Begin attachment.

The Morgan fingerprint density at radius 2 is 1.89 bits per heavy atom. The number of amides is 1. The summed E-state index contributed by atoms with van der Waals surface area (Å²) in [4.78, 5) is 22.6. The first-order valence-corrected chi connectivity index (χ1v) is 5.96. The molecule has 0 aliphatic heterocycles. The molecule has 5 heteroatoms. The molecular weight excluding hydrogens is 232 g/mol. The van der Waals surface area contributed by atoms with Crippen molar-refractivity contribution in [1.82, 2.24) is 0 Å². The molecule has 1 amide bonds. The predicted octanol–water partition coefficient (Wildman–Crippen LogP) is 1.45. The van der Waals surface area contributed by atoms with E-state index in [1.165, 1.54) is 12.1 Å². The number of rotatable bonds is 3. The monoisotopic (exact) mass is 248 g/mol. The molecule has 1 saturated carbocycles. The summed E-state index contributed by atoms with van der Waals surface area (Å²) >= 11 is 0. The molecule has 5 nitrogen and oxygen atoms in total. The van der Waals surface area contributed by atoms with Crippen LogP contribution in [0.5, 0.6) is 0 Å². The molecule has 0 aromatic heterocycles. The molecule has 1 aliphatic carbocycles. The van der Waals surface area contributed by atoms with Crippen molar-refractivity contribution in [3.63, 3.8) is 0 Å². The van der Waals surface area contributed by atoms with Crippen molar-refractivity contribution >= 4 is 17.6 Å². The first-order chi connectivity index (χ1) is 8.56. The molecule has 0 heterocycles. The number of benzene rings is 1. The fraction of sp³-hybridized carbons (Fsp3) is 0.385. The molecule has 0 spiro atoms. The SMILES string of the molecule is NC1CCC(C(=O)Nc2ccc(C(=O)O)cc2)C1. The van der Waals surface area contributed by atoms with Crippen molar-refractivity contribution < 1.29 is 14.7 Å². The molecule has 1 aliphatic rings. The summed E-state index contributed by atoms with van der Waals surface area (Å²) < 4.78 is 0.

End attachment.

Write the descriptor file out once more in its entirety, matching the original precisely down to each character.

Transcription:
The Morgan fingerprint density at radius 2 is 1.89 bits per heavy atom. The number of amides is 1. The summed E-state index contributed by atoms with van der Waals surface area (Å²) in [4.78, 5) is 22.6. The first-order valence-corrected chi connectivity index (χ1v) is 5.96. The molecule has 0 aliphatic heterocycles. The molecule has 5 heteroatoms. The molecular weight excluding hydrogens is 232 g/mol. The van der Waals surface area contributed by atoms with Crippen molar-refractivity contribution in [1.82, 2.24) is 0 Å². The molecule has 1 amide bonds. The predicted octanol–water partition coefficient (Wildman–Crippen LogP) is 1.45. The van der Waals surface area contributed by atoms with E-state index in [1.165, 1.54) is 12.1 Å². The number of rotatable bonds is 3. The monoisotopic (exact) mass is 248 g/mol. The molecule has 1 saturated carbocycles. The summed E-state index contributed by atoms with van der Waals surface area (Å²) >= 11 is 0. The molecule has 5 nitrogen and oxygen atoms in total. The van der Waals surface area contributed by atoms with Crippen LogP contribution in [0.5, 0.6) is 0 Å². The molecule has 0 aromatic heterocycles. The molecule has 1 aliphatic carbocycles. The van der Waals surface area contributed by atoms with Crippen molar-refractivity contribution in [3.63, 3.8) is 0 Å². The van der Waals surface area contributed by atoms with Crippen molar-refractivity contribution >= 4 is 17.6 Å². The first-order chi connectivity index (χ1) is 8.56. The molecule has 0 heterocycles. The number of benzene rings is 1. The fraction of sp³-hybridized carbons (Fsp3) is 0.385. The molecule has 0 spiro atoms. The SMILES string of the molecule is NC1CCC(C(=O)Nc2ccc(C(=O)O)cc2)C1. The van der Waals surface area contributed by atoms with Crippen molar-refractivity contribution < 1.29 is 14.7 Å². The molecule has 1 aliphatic rings. The summed E-state index contributed by atoms with van der Waals surface area (Å²) < 4.78 is 0.